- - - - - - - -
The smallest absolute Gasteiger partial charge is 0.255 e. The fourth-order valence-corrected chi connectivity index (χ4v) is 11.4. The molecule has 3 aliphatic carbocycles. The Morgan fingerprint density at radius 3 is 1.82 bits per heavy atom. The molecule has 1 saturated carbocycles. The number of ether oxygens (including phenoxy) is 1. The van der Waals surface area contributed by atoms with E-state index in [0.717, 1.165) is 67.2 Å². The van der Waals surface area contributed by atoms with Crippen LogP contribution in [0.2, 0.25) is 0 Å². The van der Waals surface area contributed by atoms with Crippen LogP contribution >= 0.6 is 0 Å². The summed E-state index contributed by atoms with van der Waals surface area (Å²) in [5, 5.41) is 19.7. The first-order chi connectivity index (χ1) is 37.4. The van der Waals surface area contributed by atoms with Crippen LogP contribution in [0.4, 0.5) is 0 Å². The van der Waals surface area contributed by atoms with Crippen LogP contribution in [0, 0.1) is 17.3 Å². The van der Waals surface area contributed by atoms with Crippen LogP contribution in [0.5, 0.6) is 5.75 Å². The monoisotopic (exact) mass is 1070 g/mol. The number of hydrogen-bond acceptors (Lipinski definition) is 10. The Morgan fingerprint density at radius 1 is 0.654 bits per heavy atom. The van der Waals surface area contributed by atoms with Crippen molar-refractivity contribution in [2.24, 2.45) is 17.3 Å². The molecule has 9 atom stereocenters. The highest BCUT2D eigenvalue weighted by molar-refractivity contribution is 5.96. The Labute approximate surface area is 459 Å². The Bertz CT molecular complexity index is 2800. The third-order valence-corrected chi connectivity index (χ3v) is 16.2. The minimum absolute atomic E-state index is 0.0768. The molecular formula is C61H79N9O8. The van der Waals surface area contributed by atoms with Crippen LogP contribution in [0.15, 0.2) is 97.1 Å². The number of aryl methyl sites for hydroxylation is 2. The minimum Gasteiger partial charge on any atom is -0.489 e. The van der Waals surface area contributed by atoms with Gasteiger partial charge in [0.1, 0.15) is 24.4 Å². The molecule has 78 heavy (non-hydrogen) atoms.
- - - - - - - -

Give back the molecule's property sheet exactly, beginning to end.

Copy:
The smallest absolute Gasteiger partial charge is 0.255 e. The fourth-order valence-corrected chi connectivity index (χ4v) is 11.4. The molecule has 3 aliphatic carbocycles. The Morgan fingerprint density at radius 3 is 1.82 bits per heavy atom. The molecule has 1 saturated carbocycles. The number of ether oxygens (including phenoxy) is 1. The van der Waals surface area contributed by atoms with E-state index in [0.717, 1.165) is 67.2 Å². The van der Waals surface area contributed by atoms with Crippen LogP contribution in [0.2, 0.25) is 0 Å². The van der Waals surface area contributed by atoms with Crippen LogP contribution >= 0.6 is 0 Å². The summed E-state index contributed by atoms with van der Waals surface area (Å²) in [5, 5.41) is 19.7. The first-order chi connectivity index (χ1) is 37.4. The van der Waals surface area contributed by atoms with Crippen LogP contribution in [0.4, 0.5) is 0 Å². The van der Waals surface area contributed by atoms with Crippen LogP contribution in [0, 0.1) is 17.3 Å². The van der Waals surface area contributed by atoms with Crippen LogP contribution in [0.5, 0.6) is 5.75 Å². The monoisotopic (exact) mass is 1070 g/mol. The number of hydrogen-bond acceptors (Lipinski definition) is 10. The Morgan fingerprint density at radius 1 is 0.654 bits per heavy atom. The van der Waals surface area contributed by atoms with Crippen molar-refractivity contribution in [2.24, 2.45) is 17.3 Å². The molecule has 9 atom stereocenters. The highest BCUT2D eigenvalue weighted by molar-refractivity contribution is 5.96. The Labute approximate surface area is 459 Å². The Bertz CT molecular complexity index is 2800. The third-order valence-corrected chi connectivity index (χ3v) is 16.2. The minimum absolute atomic E-state index is 0.0768. The molecular formula is C61H79N9O8. The van der Waals surface area contributed by atoms with Crippen LogP contribution in [0.15, 0.2) is 97.1 Å². The number of aryl methyl sites for hydroxylation is 2. The minimum Gasteiger partial charge on any atom is -0.489 e. The van der Waals surface area contributed by atoms with Gasteiger partial charge in [0.1, 0.15) is 24.4 Å². The molecule has 78 heavy (non-hydrogen) atoms.